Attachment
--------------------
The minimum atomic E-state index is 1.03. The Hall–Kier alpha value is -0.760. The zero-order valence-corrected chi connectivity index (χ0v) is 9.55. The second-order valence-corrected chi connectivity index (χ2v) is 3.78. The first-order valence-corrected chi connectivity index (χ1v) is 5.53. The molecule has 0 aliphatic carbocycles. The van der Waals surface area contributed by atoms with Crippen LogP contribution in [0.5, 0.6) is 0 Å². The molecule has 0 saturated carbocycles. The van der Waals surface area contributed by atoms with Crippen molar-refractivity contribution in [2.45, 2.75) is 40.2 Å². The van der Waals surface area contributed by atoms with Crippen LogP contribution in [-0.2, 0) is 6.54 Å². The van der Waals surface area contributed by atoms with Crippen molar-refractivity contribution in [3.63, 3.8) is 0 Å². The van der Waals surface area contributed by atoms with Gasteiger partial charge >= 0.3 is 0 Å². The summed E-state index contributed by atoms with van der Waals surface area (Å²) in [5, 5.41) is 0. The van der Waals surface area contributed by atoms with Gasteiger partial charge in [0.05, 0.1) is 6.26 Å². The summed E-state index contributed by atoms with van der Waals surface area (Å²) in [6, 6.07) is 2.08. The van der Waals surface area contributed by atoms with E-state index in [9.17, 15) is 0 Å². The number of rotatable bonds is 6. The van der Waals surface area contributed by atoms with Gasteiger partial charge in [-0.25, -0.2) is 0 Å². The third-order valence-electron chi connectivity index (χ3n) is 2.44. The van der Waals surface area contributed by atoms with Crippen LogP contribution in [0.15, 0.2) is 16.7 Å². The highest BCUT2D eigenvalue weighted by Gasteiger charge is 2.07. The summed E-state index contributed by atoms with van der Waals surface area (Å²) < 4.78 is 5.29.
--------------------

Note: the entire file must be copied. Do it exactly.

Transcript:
The minimum atomic E-state index is 1.03. The Hall–Kier alpha value is -0.760. The zero-order valence-corrected chi connectivity index (χ0v) is 9.55. The second-order valence-corrected chi connectivity index (χ2v) is 3.78. The first-order valence-corrected chi connectivity index (χ1v) is 5.53. The molecule has 0 aliphatic carbocycles. The van der Waals surface area contributed by atoms with Crippen LogP contribution in [0.5, 0.6) is 0 Å². The molecule has 0 saturated carbocycles. The van der Waals surface area contributed by atoms with Crippen molar-refractivity contribution in [2.45, 2.75) is 40.2 Å². The van der Waals surface area contributed by atoms with Crippen LogP contribution in [-0.2, 0) is 6.54 Å². The van der Waals surface area contributed by atoms with Crippen molar-refractivity contribution in [3.63, 3.8) is 0 Å². The van der Waals surface area contributed by atoms with Gasteiger partial charge >= 0.3 is 0 Å². The summed E-state index contributed by atoms with van der Waals surface area (Å²) in [5, 5.41) is 0. The van der Waals surface area contributed by atoms with Gasteiger partial charge in [0.05, 0.1) is 6.26 Å². The summed E-state index contributed by atoms with van der Waals surface area (Å²) in [6, 6.07) is 2.08. The van der Waals surface area contributed by atoms with E-state index in [9.17, 15) is 0 Å². The number of rotatable bonds is 6. The van der Waals surface area contributed by atoms with Gasteiger partial charge in [-0.25, -0.2) is 0 Å². The third-order valence-electron chi connectivity index (χ3n) is 2.44. The van der Waals surface area contributed by atoms with Crippen LogP contribution in [0.15, 0.2) is 16.7 Å². The highest BCUT2D eigenvalue weighted by Gasteiger charge is 2.07. The summed E-state index contributed by atoms with van der Waals surface area (Å²) < 4.78 is 5.29.